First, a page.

1) How accurate is the quantization of the Hall resistance RH = h / ne2, when compared with the known
values of h and e?
2) How accurately does the magnetoresistance approach zero in the center of a Hall step?
3) How can one understand the relative sizes of Hall steps at different filling factors n?
4) What is the temperature dependence of the resistance minima at different fields?
In your paper, include XY recorder data for the classical Hall effect, Shubnikov de Haas oscillations, and the
quantum Hall effect. For the Shubnikov de Haas data find the position of minima of the resistance oscillations
and make a plot of 1/B vs. n for the nth position to extract the period in 1/B. Make a table comparing your
measurements of the electron concentration from the Hall effect and the Shubnikov de Haas oscillation data and
comment on any differences. For the quantum Hall effect describe the measurements you made, and show
whatever data is appropriate. Be careful to analyze the sources of experimental error in your measurements,
including possible sources of systematic errors, especially for the measurements of the accuracy of the quantum
Hall effect.
M. Buttiker "Four-Terminal Phase-Coherent Conductance
(http://www.fas.harvard.edu/~phys191r/References/e3/buttiker1986.pdf) ," PRL 57, 1761 (1986).
M. Buttiker "Absence of backscattering in the quantum Hall effect in multiprobe conductors
(http://www.fas.harvard.edu/~phys191r/References/e3/buttiker1988.pdf) ," PRB 38, 9375 (1988).
B.I. Halperin "Quantized Hall conductance, current-carrying edge states, and the existence of extended
states in a two-dimensional disordered potential
(http://www.fas.harvard.edu/~phys191r/References/e3/halperin1982.pdf) ," PRB 25, 2185 (1982).
B.I. Halperin "The Quantized Hall Effect
(http://www.fas.harvard.edu/~phys191r/References/e3/Halperin1986.pdf) ,"Scientific American v. 254
no. 4, 52 (April 1986). Intended for the general public, this article explains the QHE qualitatively.
Hoare, Jackson, and Kurti "Experimental Cryophysics, sections 7.8 and 7.9: Liquid Level Indicators and
Thermal Oscillations (http://www.fas.harvard.edu/~phys191r/References/thumper.pdf) ."
S. Kivelson, D.H. Lee and S.C. Zhang, "Electrons in Flatland (http://ezp-prod1.hul.harvard.edu/login?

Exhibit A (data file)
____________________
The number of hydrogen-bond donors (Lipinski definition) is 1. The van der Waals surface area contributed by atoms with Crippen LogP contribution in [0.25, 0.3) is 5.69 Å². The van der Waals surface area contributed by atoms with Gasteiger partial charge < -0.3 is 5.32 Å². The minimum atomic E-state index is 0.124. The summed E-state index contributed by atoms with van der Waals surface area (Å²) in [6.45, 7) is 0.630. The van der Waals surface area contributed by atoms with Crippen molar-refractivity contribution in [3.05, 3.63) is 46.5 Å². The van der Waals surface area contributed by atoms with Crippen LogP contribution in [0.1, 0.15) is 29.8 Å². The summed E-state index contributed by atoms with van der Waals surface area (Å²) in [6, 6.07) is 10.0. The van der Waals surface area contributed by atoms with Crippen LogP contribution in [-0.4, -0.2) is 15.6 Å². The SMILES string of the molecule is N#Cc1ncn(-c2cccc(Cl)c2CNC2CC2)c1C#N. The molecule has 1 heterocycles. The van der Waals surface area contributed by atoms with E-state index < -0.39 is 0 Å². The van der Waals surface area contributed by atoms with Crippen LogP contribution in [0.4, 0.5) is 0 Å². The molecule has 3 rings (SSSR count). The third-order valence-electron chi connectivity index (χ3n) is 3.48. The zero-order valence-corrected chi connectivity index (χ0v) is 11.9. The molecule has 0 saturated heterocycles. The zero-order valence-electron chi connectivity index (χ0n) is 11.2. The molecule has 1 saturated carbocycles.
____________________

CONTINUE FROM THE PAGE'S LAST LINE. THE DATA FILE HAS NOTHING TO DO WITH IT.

url=http://search.ebscohost.com/login.aspx?direct=true&db=aph&AN=9603052745&site=ehostlive&scope=site) ," Scientific American, v. 274, no. 3, 86, (March 1996).
Mancoff et al. "Shubnikov-de Haas oscillations in a two-dimensional electron gas in a spatially random
magnetic field (http://www.fas.harvard.edu/~phys191r/References/e3/mancoff1996.pdf) ," Physical
Review B vol. 53 (12) R7599 (1996).
R.B. Laughlin "Quantized Hall conductivity in two dimensions
(http://www.fas.harvard.edu/~phys191r/References/e3/Laughlin1981.pdf) ," Physical Review B vol. 23
(10) 5632 (1981).
J. D. Jackson, Classical Electrodynamics, 2nd edition, (John Wiley, NY, 1975). Cabot QC631.J3
C. Kittel, Introduction to Solid State Physics, 6th edition (John Wiley, NY, 1986). Cabot QC176.K5
R.E. Prange and S.M. Girvin, editors, The Quantum Hall Effect, (Springer-Verlag, NY, 1987).
K.H. Seeger, Semiconductor Physics, 4th edition, (Springer-Verlag, NY, 1989). Cabot QC611.S43
C.T. VanDegrift, M.E. Cage and S.M. Girvin editors, The Integral and Fractional Quantum Hall Effect. (AAPT,
Liquid Helium: Pressure (mTorr) vs. Temperature (K)
The 1958 Helium-4 Scale of Temperatures (P vs. T for lHe4)
Liquid Helium Transfer Video
Appendix 4: How to Transfer Liquid Helium (http://www.fas.harvard.edu/~phys191r/pdf/ap4_09.pdf)
Helium Transfer Quick Checklist
1. Remove liquid nitrogen
2. Remove liquid nitrogen residue
3. Measure level in storage dewar
4. Precool transfer tube
5. Transfer helium into cryostat
6. Remeasure level in storage dewar
diode function -- amphenol connector -- white cable -- DRC80 controller 5-pin connector
Precision Cryogenics Cryostat (http://www.fas.harvard.edu/~phys191r/Bench_Notes/E3/Cryostat.pdf)
Liquid Helium Level Meter (http://www.fas.harvard.edu/~phys191r/Bench_Notes/E3/HEmeter.pdf)
Model 179A Multimeter (http://www.fas.harvard.edu/~phys191r/Bench_Notes/E3/Keithley179.pdf)
Interface Card Pinout (http://www.fas.harvard.edu/~phys191r/Bench_Notes/E3/NIpinout.pdf)
Interface Card Catalog Entry (http://www.fas.harvard.edu/~phys191r/Bench_Notes/E3/nicardspecs.pdf)
Interface Card Specifications (6011E)
Power Buffer Specifications (LT1010)
Model 400A Magnet Controller
Magnet Power Supply (http://www.fas.harvard.edu/~phys191r/Bench_Notes/E3/MagnetPwrSupply.pdf)
Sample Connections (http://www.fas.harvard.edu/~phys191r/Bench_Notes/E3/SampleConnection.pdf)
SR510 Lock-in Amplifier (http://www.fas.harvard.edu/~phys191r/Bench_Notes/SR510.pdf)
Model DRC-80 Cryogenic Thermometer
Model 21 Wavetek Function Generator
Dell Optiplex 980 Technical Guide (http://www.fas.harvard.edu/~phys191r/Bench_Notes/optiplex-980tech-guide.pdf)
magnet, side view
sample holder assembly
sample holder
Retrieved from
magnet, end view
sample holder closeup
This page was last modified on 16 October 2012, at 15:45.